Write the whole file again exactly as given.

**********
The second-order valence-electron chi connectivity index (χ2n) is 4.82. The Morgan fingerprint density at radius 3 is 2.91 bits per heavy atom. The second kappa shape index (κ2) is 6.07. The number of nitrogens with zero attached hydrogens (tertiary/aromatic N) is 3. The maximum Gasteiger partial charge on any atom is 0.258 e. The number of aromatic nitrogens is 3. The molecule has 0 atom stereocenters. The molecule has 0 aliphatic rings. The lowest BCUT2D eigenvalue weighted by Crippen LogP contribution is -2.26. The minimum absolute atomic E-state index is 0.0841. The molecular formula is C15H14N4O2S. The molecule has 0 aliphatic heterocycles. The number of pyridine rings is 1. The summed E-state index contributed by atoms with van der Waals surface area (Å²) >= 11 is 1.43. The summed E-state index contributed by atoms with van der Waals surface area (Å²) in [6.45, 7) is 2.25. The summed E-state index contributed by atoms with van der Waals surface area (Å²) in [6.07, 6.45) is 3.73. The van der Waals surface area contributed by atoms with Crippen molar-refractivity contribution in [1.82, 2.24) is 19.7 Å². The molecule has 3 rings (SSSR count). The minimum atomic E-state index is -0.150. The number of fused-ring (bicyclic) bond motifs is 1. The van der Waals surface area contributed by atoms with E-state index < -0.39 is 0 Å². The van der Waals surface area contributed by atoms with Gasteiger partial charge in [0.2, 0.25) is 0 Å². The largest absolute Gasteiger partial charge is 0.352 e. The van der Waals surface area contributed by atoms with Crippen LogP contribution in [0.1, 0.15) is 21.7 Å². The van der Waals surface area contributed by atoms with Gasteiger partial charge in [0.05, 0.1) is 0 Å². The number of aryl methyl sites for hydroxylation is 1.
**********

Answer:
The second-order valence-electron chi connectivity index (χ2n) is 4.82. The Morgan fingerprint density at radius 3 is 2.91 bits per heavy atom. The second kappa shape index (κ2) is 6.07. The number of nitrogens with zero attached hydrogens (tertiary/aromatic N) is 3. The maximum Gasteiger partial charge on any atom is 0.258 e. The number of aromatic nitrogens is 3. The molecule has 0 atom stereocenters. The molecule has 0 aliphatic rings. The lowest BCUT2D eigenvalue weighted by Crippen LogP contribution is -2.26. The minimum absolute atomic E-state index is 0.0841. The molecular formula is C15H14N4O2S. The molecule has 0 aliphatic heterocycles. The number of pyridine rings is 1. The summed E-state index contributed by atoms with van der Waals surface area (Å²) >= 11 is 1.43. The summed E-state index contributed by atoms with van der Waals surface area (Å²) in [6.45, 7) is 2.25. The summed E-state index contributed by atoms with van der Waals surface area (Å²) in [6.07, 6.45) is 3.73. The van der Waals surface area contributed by atoms with Crippen molar-refractivity contribution in [1.82, 2.24) is 19.7 Å². The molecule has 3 rings (SSSR count). The minimum atomic E-state index is -0.150. The number of fused-ring (bicyclic) bond motifs is 1. The van der Waals surface area contributed by atoms with E-state index < -0.39 is 0 Å². The van der Waals surface area contributed by atoms with Gasteiger partial charge in [0.2, 0.25) is 0 Å². The largest absolute Gasteiger partial charge is 0.352 e. The van der Waals surface area contributed by atoms with Crippen LogP contribution in [0.1, 0.15) is 21.7 Å². The van der Waals surface area contributed by atoms with Gasteiger partial charge in [0.05, 0.1) is 0 Å². The number of aryl methyl sites for hydroxylation is 1.